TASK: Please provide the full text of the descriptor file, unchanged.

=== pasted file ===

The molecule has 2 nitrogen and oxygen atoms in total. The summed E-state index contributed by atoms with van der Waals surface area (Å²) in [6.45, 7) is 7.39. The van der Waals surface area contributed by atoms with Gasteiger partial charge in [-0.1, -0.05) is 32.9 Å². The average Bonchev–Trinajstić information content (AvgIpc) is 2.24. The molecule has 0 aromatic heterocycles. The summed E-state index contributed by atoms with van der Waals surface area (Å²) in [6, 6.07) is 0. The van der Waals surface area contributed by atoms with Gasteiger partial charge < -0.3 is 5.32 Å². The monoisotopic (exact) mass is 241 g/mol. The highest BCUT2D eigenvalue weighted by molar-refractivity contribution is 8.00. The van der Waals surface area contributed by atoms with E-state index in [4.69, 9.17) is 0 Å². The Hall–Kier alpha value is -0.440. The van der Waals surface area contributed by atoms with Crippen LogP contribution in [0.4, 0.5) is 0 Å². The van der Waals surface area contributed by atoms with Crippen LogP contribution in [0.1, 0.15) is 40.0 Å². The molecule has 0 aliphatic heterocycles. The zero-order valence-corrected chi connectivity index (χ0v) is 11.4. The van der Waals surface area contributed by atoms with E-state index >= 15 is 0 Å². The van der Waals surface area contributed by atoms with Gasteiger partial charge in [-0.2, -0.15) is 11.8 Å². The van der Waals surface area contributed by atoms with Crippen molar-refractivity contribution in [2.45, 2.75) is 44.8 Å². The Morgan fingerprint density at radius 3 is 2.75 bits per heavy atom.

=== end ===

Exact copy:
The molecule has 2 nitrogen and oxygen atoms in total. The summed E-state index contributed by atoms with van der Waals surface area (Å²) in [6.45, 7) is 7.39. The van der Waals surface area contributed by atoms with Gasteiger partial charge in [-0.1, -0.05) is 32.9 Å². The average Bonchev–Trinajstić information content (AvgIpc) is 2.24. The molecule has 0 aromatic heterocycles. The summed E-state index contributed by atoms with van der Waals surface area (Å²) in [6, 6.07) is 0. The van der Waals surface area contributed by atoms with Gasteiger partial charge < -0.3 is 5.32 Å². The monoisotopic (exact) mass is 241 g/mol. The highest BCUT2D eigenvalue weighted by molar-refractivity contribution is 8.00. The van der Waals surface area contributed by atoms with E-state index in [4.69, 9.17) is 0 Å². The Hall–Kier alpha value is -0.440. The van der Waals surface area contributed by atoms with Crippen LogP contribution in [0.4, 0.5) is 0 Å². The van der Waals surface area contributed by atoms with Crippen LogP contribution in [0.1, 0.15) is 40.0 Å². The molecule has 0 aliphatic heterocycles. The zero-order valence-corrected chi connectivity index (χ0v) is 11.4. The van der Waals surface area contributed by atoms with E-state index >= 15 is 0 Å². The van der Waals surface area contributed by atoms with Gasteiger partial charge in [-0.2, -0.15) is 11.8 Å². The van der Waals surface area contributed by atoms with Crippen molar-refractivity contribution in [2.45, 2.75) is 44.8 Å². The Morgan fingerprint density at radius 3 is 2.75 bits per heavy atom.